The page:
The stat at the end of the video from the U.S. Surgeon General stating that secondhand smoke results in up to 50,000 deaths/year is a stat that applies across the board. (That stat is not referring to MCS patients).

My hope in making this video was to provide a more tangible way for people to understand (by seeing/hearing) the effects of secondhand smoke. I knew that writing about what had happened after the fact wouldn’t have the same effect.

One friend emailed me to say that she had shown the video to a loved one who works in the health care field and who knows about MCS… and he was (in her words) “shocked” when he saw this video… as he was unaware that secondhand smoke could have an impact like this. (Though my reaction was mild compared to the secondhand smoke-induced heart attacks I was reading about on the American Lung Association site)!

I think it’s really important for people to understand how unhealthy it is for ANYONE to inhale secondhand smoke. Long-term effects like cancer are risks that are very real.

That is a nice idea you have about re-doing our anniversary date. You are not the first to mention that thoughtful idea. Unfortunately, we blew the budget big-time at the restaurant where this smoke exposure occurred. That restaurant is expensive! πŸ™ So, there will not be any re-do. At least not at the kind of place we typically would like to go to for an anniversary dinner. That was part of what really burned me up (no pun intended) about this place… that we spent so much money to breathe that smoky air.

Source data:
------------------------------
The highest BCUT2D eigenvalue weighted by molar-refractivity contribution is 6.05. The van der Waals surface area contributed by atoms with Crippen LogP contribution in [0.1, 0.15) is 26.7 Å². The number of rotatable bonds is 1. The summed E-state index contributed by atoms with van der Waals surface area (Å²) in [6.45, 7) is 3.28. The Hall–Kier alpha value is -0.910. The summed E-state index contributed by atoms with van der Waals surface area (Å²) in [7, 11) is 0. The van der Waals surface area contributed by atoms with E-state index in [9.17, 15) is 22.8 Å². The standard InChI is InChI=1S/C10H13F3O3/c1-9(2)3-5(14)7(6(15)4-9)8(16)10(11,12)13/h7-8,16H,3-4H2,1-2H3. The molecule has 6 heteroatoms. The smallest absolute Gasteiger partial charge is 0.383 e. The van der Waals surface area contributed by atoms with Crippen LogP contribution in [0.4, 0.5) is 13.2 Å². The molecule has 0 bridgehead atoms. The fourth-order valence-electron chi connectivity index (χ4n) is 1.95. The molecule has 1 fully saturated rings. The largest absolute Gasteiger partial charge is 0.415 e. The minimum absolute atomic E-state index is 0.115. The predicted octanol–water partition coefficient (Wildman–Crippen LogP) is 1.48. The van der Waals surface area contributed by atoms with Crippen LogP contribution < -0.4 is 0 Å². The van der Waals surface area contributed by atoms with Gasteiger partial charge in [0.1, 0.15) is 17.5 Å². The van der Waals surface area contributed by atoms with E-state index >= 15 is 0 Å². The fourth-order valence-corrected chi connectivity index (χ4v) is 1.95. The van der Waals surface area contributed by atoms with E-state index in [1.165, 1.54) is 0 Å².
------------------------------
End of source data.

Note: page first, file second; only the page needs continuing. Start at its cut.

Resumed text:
Take care,


P.S. Hey Jenn… you probably haven’t seen my previous videos. Be sure to check out my YouTube channel. πŸ˜‰

12 RellacafaNo Gravatar { 05.30.10 at 10:59 pm }

Aw, Jeanne, that sucks!! I hate public smoking, whether it is indoors or outdoors. There is no smoking allowed indoors over here anymore, however, like you mentioned, people just gather outside and no one can get in or out without going through a cloud of smoke! If people want to smoke, that is their business, but I do think there is a social responsibility for the smoker to move away from the general public before lighting up.
.-= Rellacafa´s last blog ..May: The Month Of Too Much =-.

13 JeanneNo Gravatar { 05.31.10 at 2:05 am }


So Australia has no smoking indoors anywhere, then? Here, some states have stricter laws than others for restaurants and such. The state of Michigan recently became the 38th state to enact no smoking laws and there it is now illegal to smoke at restaurants inside OR outside. So, restaurants with an outdoor patio are ‘no smoking’ too. Bars in Michigan are now no smoking because it is a workplace for those who work there. The only exceptions in Michigan, I believe, were casinos, cigar shops, and such (see link below for details):